• Mild sedation. Catnip has a mild calming effect on some people, although it’s unclear whether it’s a placebo effect or a real chemical change. It’s sometimes used in herbal teas or aromatherapy for its relaxing properties. You may even find catnip supplements marketed for human “mood support and stress relief.”
  • Stress reduction. Inhaling the scent of catnip or using it in aromatherapy may reduce stress and anxiety in some individuals.
  • Mild euphoria. Some people report feeling a sense of mild euphoria or wellbeing when exposed to catnip, although this effect is not as pronounced in people as in cats. It might just be the pure joy of watching your cat go nuts.
  • Possible gastrointestinal benefits. Much like its cousin mint, catnip has been used traditionally to alleviate symptoms of digestive discomfort, such as gas or indigestion, in humans.
  • Insect repellent. Humans can certainly take advantage of catnip as a natural insect repellent by rubbing the leaves on themselves or using a catnip spray. Growing catnip in your garden can also help protect your plants from mosquitoes and other bugs.

It’s important to mention that the effects of catnip on humans can vary widely, and not everyone will experience these effects. Catnip is considered safe for most people when used in moderation, such as in herbal teas or aromatherapy. You definitely don’t want to smoke it, and you might want to cap your tea intake at one cup to avoid unpleasant side effects.

However, consumption of catnip isn’t recommended for pregnant women, as it may have uterine-stimulating effects. As with any herbal remedy, it’s a good idea to consult with a healthcare professional beforehand.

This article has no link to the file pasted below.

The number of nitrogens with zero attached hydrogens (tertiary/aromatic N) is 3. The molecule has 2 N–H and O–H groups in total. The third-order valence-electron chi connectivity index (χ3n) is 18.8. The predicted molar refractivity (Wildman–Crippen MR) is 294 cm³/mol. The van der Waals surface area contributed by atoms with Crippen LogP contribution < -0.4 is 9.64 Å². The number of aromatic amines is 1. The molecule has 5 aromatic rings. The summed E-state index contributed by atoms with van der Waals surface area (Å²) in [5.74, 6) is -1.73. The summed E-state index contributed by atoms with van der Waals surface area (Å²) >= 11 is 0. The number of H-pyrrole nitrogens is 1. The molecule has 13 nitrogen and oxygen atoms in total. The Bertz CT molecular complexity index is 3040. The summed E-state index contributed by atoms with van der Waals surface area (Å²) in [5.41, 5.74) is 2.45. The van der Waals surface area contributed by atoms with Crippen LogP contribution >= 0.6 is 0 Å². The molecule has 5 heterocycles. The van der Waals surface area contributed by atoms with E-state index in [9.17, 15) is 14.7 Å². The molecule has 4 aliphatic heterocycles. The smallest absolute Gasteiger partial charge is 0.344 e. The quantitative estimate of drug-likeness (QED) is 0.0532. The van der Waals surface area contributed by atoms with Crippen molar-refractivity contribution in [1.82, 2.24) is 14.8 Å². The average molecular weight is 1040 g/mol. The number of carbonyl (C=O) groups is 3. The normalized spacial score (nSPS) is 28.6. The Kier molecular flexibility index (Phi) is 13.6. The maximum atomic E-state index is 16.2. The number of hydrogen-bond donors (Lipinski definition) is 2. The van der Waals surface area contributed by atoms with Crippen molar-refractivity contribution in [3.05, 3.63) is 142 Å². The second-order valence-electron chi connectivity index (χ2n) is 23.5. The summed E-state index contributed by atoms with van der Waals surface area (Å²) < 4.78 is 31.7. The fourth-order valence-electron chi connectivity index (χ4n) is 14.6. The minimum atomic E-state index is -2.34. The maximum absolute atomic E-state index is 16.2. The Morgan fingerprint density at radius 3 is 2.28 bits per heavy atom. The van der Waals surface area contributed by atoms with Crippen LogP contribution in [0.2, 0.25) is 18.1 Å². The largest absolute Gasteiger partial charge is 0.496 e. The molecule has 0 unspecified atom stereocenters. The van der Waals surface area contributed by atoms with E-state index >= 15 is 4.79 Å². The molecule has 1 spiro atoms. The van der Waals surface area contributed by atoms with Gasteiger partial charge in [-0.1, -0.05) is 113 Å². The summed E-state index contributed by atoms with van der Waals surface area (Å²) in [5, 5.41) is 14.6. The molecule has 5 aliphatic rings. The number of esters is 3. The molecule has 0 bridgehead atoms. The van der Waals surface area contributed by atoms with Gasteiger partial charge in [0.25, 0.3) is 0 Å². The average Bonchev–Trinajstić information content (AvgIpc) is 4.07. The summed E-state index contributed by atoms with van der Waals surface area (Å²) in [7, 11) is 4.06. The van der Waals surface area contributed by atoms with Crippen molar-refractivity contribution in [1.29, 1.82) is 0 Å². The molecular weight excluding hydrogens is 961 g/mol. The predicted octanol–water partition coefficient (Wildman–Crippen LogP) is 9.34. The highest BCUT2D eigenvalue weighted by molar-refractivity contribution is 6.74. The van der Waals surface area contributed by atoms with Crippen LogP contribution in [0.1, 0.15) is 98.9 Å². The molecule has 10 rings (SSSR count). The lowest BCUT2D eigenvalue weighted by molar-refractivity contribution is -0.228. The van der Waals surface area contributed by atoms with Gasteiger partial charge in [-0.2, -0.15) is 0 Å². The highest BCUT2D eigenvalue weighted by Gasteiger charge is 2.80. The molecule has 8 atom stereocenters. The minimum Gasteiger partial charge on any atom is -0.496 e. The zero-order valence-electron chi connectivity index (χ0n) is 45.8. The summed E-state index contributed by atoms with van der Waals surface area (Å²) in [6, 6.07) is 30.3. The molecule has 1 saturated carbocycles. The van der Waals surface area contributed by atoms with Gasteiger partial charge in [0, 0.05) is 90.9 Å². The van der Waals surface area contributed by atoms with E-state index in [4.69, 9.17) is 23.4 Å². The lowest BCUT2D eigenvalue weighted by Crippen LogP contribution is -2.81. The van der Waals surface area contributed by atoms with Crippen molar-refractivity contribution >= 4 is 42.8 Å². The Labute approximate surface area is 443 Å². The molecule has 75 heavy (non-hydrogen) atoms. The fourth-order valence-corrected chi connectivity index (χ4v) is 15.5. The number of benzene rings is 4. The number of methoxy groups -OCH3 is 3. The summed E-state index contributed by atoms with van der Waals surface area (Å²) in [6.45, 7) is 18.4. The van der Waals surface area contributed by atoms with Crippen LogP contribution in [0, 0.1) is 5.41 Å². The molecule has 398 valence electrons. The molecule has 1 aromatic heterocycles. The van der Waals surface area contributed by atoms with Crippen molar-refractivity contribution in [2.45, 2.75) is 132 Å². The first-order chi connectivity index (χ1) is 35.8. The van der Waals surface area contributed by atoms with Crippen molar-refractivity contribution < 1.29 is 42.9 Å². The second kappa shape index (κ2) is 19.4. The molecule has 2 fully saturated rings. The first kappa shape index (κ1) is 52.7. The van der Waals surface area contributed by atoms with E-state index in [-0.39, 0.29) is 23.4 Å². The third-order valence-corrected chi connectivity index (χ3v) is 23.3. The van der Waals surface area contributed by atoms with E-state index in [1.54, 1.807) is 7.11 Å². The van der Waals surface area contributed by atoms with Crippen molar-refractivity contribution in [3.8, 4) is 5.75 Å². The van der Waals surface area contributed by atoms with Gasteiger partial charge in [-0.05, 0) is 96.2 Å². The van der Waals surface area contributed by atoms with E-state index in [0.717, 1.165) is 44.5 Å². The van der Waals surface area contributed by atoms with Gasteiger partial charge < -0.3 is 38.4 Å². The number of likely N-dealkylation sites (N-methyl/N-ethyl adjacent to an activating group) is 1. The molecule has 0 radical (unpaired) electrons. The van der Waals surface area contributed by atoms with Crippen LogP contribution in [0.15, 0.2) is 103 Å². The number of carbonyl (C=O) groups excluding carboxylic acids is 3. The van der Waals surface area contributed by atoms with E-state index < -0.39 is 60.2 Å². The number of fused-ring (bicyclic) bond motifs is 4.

But as far as second-hand spray goes, there’s no need to be worried about the exposure you’ll get from dishing out catnip to your furry friend.

Can cats be immune to catnip?

Around 70% of cats are receptive to catnip (cat stretching with quote bubble)

Yes, some cats can be immune to catnip’s effects. If your cat is indifferent to catnip, it is absolutely normal, and you have nothing to worry about. Catnip sensitivity is hereditary, and it’s estimated that about 20–40 percent of cats have no reaction to catnip at all.

Here’s why your cat might be uninterested in catnip:

  • Genetic variation. Just like people have different traits based on their genes, cats also have genetic variations that determine their response to catnip. Cats inherit their sensitivity or lack thereof from their parents.
  • Receptor sensitivity. The effects of catnip in cats are primarily mediated by receptors in their nasal tissue. Cats that do respond to catnip have specific receptors that bind to the nepetalactone compounds in catnip, triggering a reaction. Cats that don’t respond may have different receptor structures that don’t interact with catnip in the same way.
  • Age. Kittens and very young cats often do not respond to catnip until they are several months old. Sensitivity to catnip typically develops as they mature, and it’s unclear why. Senior cats may also be less interested. 
  • Environmental factors. External stressors or changes in a cat’s surroundings can sometimes affect their response to catnip. Cats that are anxious or stressed may not react as strongly, if at all.
  • Individual variability. Just like humans, cats have varying preferences and sensitivities for scents. Individual cats might simply have a more subdued response or some personal negative associations with catnip.

Keep in mind that whether or not a cat reacts to catnip has no bearing on their overall health or happiness. Cats that don’t respond to catnip can still enjoy a wide range of toys and activities.

Final nips

It’s a truly random coincidence that catnip, as well as some other plants, contains a compound similar to feline pheromones. And this coincidence is a fun one, as it allows us to watch our pets act weird over an unassuming plant. 

Try using catnip in play or training sessions with your cat to encourage more physical activity and enhance their mood, and you’ll probably have a bit more fun too when their silly side comes out. For more tips on training your cat, make sure to check out Pumpkin’s pet parenting blog.

Pumpkin Team

Pumpkin Team

Passionate Pet Experts & Parents
We are a team of writers, designers & product developers who all double as passionate (ok, obsessive) nerds of the pet world.